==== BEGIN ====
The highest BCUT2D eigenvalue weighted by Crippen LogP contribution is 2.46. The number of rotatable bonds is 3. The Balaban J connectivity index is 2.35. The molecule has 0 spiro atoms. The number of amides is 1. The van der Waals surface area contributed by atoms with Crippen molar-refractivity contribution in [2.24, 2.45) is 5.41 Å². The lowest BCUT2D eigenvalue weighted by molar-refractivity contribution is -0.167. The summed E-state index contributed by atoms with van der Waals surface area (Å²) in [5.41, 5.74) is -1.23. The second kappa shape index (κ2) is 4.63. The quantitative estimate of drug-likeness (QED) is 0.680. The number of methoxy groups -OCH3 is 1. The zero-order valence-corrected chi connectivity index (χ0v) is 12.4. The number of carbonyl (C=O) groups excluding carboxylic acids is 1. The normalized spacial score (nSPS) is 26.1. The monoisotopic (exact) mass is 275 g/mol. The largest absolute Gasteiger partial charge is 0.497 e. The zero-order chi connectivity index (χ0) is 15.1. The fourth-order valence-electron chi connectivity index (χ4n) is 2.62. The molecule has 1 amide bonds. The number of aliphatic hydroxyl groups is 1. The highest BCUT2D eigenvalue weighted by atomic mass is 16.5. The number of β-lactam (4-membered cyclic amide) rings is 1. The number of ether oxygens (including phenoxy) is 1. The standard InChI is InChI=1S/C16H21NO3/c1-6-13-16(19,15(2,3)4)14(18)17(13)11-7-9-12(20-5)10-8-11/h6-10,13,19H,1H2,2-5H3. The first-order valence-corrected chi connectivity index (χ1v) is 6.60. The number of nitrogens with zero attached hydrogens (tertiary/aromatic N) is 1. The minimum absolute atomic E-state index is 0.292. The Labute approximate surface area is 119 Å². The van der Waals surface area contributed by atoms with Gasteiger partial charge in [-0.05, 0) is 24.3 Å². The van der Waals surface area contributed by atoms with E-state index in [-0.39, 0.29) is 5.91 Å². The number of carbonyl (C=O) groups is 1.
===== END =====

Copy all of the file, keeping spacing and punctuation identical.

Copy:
The highest BCUT2D eigenvalue weighted by Crippen LogP contribution is 2.46. The number of rotatable bonds is 3. The Balaban J connectivity index is 2.35. The molecule has 0 spiro atoms. The number of amides is 1. The van der Waals surface area contributed by atoms with Crippen molar-refractivity contribution in [2.24, 2.45) is 5.41 Å². The lowest BCUT2D eigenvalue weighted by molar-refractivity contribution is -0.167. The summed E-state index contributed by atoms with van der Waals surface area (Å²) in [5.41, 5.74) is -1.23. The second kappa shape index (κ2) is 4.63. The quantitative estimate of drug-likeness (QED) is 0.680. The number of methoxy groups -OCH3 is 1. The zero-order valence-corrected chi connectivity index (χ0v) is 12.4. The number of carbonyl (C=O) groups excluding carboxylic acids is 1. The normalized spacial score (nSPS) is 26.1. The monoisotopic (exact) mass is 275 g/mol. The largest absolute Gasteiger partial charge is 0.497 e. The zero-order chi connectivity index (χ0) is 15.1. The fourth-order valence-electron chi connectivity index (χ4n) is 2.62. The molecule has 1 amide bonds. The number of aliphatic hydroxyl groups is 1. The highest BCUT2D eigenvalue weighted by atomic mass is 16.5. The number of β-lactam (4-membered cyclic amide) rings is 1. The number of ether oxygens (including phenoxy) is 1. The standard InChI is InChI=1S/C16H21NO3/c1-6-13-16(19,15(2,3)4)14(18)17(13)11-7-9-12(20-5)10-8-11/h6-10,13,19H,1H2,2-5H3. The first-order valence-corrected chi connectivity index (χ1v) is 6.60. The number of nitrogens with zero attached hydrogens (tertiary/aromatic N) is 1. The minimum absolute atomic E-state index is 0.292. The Labute approximate surface area is 119 Å². The van der Waals surface area contributed by atoms with Gasteiger partial charge in [-0.05, 0) is 24.3 Å². The van der Waals surface area contributed by atoms with E-state index in [-0.39, 0.29) is 5.91 Å². The number of carbonyl (C=O) groups is 1.